The global market for innovative products with complex designs and intricate detailing in industrial sectors, such as construction and transportation, has evolved through the usage of 3D printing technology [2]. Interest in additive manufacturing (AM) with thermoplastic material has increased rapidly on account of its low cost and does not require additional tooling and molding [3]. AM or 3D printing is a process of amalgamating materials, creating physical objects generated from a fitting process in Computer-Aided Design (CAD) [4]. This technology has the ability to fabricate structures with complex geometries with minimal aid, which is often impracticable with traditional manufacturing machines [5].
Among several 3D printing technologies available, fused deposition modelling (FDM) has been of particular interest due to its special ability to build fully functional parts with multi-materials of plastics [6]. FDM prints individual layers from the bottom to the top by heating and extruding thermoplastic filament. Low machine cost and ease of setting up the process parameters to produce a precise part have made this inventive technology an advantageous means for manufacturing in industries. However, several problems are identified related to this process. Improvement in terms of geometric stability, part quality, and product properties is essential for the FDM process. In addition, the performance of 3D printing is mostly governed by the feedstock or filament properties [7]. A proper understanding of these traits is crucial to achieving an efficient printing process.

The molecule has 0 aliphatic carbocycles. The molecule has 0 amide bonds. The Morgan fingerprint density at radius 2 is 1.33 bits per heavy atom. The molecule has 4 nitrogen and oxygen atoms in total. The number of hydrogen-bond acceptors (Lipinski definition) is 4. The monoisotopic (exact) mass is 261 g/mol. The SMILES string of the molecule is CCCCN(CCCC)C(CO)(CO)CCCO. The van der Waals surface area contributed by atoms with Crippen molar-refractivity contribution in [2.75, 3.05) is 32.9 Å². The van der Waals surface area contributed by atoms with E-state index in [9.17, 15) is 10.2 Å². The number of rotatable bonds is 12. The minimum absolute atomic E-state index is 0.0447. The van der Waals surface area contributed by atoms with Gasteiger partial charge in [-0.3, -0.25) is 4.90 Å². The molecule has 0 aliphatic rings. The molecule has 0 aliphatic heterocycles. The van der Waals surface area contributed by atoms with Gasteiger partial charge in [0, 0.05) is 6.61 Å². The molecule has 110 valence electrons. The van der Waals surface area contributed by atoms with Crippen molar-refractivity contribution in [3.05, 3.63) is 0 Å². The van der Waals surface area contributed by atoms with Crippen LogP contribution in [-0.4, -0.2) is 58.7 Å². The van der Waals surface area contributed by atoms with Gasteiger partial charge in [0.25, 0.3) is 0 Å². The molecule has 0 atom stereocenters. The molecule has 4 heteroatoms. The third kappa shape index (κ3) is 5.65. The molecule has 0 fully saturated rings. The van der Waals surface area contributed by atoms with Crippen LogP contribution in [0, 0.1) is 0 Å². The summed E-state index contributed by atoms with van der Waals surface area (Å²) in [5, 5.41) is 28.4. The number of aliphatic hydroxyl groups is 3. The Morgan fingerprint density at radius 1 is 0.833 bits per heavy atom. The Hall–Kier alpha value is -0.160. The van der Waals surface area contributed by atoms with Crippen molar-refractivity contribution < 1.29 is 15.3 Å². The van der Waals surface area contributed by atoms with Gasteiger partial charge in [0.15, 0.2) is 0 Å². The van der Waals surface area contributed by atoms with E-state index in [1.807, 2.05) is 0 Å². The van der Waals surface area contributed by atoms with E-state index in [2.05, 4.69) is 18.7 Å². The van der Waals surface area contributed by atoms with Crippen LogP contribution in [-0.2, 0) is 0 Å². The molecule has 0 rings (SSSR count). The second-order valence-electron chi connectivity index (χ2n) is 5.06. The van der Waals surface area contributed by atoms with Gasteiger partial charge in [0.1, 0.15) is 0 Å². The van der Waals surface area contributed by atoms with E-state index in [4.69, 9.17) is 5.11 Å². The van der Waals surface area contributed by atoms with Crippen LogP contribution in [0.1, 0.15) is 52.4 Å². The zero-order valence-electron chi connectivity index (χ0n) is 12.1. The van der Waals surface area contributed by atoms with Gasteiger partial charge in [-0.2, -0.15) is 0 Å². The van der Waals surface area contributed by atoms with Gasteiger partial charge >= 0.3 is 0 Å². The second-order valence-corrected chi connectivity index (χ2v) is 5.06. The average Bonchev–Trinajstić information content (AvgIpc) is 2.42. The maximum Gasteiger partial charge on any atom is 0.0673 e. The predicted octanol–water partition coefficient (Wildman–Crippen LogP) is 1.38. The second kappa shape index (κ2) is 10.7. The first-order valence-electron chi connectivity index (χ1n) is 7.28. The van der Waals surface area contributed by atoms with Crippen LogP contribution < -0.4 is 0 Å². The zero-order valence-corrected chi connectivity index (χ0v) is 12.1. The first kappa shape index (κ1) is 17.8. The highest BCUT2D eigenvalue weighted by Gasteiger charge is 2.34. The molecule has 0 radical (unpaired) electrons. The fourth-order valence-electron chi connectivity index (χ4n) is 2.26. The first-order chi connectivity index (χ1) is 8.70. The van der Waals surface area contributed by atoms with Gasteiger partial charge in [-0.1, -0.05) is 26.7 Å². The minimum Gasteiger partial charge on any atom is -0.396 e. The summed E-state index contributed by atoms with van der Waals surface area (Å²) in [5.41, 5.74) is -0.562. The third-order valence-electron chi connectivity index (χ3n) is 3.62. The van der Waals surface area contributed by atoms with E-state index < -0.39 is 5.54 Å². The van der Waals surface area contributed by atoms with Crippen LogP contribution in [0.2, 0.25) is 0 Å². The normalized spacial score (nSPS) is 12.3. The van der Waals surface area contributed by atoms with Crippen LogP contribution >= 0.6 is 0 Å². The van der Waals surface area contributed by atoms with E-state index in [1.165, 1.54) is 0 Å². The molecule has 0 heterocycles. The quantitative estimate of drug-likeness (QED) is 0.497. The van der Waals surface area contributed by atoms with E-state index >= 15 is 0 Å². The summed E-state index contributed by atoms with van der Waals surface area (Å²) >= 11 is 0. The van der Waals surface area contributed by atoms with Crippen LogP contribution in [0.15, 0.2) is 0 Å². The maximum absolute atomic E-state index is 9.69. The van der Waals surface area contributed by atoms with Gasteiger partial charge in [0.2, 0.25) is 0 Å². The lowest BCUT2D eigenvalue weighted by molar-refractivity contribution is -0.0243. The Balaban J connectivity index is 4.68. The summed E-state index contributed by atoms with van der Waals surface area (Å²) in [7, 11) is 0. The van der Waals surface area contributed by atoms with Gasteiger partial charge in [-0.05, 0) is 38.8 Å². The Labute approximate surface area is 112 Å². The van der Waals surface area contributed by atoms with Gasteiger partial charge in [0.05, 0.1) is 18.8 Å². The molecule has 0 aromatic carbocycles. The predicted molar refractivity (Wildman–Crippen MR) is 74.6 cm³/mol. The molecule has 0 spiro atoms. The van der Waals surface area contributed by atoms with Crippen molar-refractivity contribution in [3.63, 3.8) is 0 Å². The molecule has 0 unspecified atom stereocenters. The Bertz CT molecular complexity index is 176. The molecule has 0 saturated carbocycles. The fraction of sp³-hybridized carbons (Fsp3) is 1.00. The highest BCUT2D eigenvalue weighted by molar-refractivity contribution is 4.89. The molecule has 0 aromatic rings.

Several findings in the literature have reported the effect of processing parameters in increasing the mechanical properties of FDM printed parts [8,9,10]. Even though selection and optimization process parameters affect the final product properties, the improvements are not substantial. The introduction of fibers into thermoplastic material to achieve optimum mechanical and functional properties is a promising solution to these problems [11].